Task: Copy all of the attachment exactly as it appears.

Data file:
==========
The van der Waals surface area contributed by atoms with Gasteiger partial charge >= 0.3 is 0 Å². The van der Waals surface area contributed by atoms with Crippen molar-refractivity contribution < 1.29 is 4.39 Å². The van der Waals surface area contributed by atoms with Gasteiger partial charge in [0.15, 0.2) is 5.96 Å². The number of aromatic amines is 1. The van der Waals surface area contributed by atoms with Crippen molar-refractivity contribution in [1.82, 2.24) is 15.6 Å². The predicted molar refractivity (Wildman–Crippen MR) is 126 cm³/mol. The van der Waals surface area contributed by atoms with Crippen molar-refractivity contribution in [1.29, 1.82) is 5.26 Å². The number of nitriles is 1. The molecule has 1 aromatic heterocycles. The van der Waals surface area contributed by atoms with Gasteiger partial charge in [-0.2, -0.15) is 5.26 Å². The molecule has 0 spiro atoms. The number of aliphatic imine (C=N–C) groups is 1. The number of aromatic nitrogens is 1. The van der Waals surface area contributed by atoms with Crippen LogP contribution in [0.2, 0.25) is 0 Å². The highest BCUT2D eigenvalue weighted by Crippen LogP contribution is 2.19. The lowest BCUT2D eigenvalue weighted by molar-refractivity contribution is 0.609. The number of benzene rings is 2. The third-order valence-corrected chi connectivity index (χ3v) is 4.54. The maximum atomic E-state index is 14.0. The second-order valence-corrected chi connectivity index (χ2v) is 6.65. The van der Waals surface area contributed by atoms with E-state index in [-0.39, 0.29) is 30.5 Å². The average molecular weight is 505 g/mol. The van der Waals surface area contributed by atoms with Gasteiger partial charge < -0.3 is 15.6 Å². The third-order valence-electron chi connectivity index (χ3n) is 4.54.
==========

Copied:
The van der Waals surface area contributed by atoms with Gasteiger partial charge >= 0.3 is 0 Å². The van der Waals surface area contributed by atoms with Crippen molar-refractivity contribution < 1.29 is 4.39 Å². The van der Waals surface area contributed by atoms with Gasteiger partial charge in [0.15, 0.2) is 5.96 Å². The number of aromatic amines is 1. The van der Waals surface area contributed by atoms with Crippen molar-refractivity contribution in [1.82, 2.24) is 15.6 Å². The predicted molar refractivity (Wildman–Crippen MR) is 126 cm³/mol. The van der Waals surface area contributed by atoms with Crippen molar-refractivity contribution in [1.29, 1.82) is 5.26 Å². The number of nitriles is 1. The molecule has 1 aromatic heterocycles. The van der Waals surface area contributed by atoms with Gasteiger partial charge in [-0.2, -0.15) is 5.26 Å². The molecule has 0 spiro atoms. The number of aliphatic imine (C=N–C) groups is 1. The number of aromatic nitrogens is 1. The van der Waals surface area contributed by atoms with Crippen LogP contribution in [0.2, 0.25) is 0 Å². The highest BCUT2D eigenvalue weighted by Crippen LogP contribution is 2.19. The lowest BCUT2D eigenvalue weighted by molar-refractivity contribution is 0.609. The number of benzene rings is 2. The third-order valence-corrected chi connectivity index (χ3v) is 4.54. The maximum atomic E-state index is 14.0. The second-order valence-corrected chi connectivity index (χ2v) is 6.65. The van der Waals surface area contributed by atoms with E-state index in [-0.39, 0.29) is 30.5 Å². The average molecular weight is 505 g/mol. The van der Waals surface area contributed by atoms with Gasteiger partial charge < -0.3 is 15.6 Å². The third-order valence-electron chi connectivity index (χ3n) is 4.54.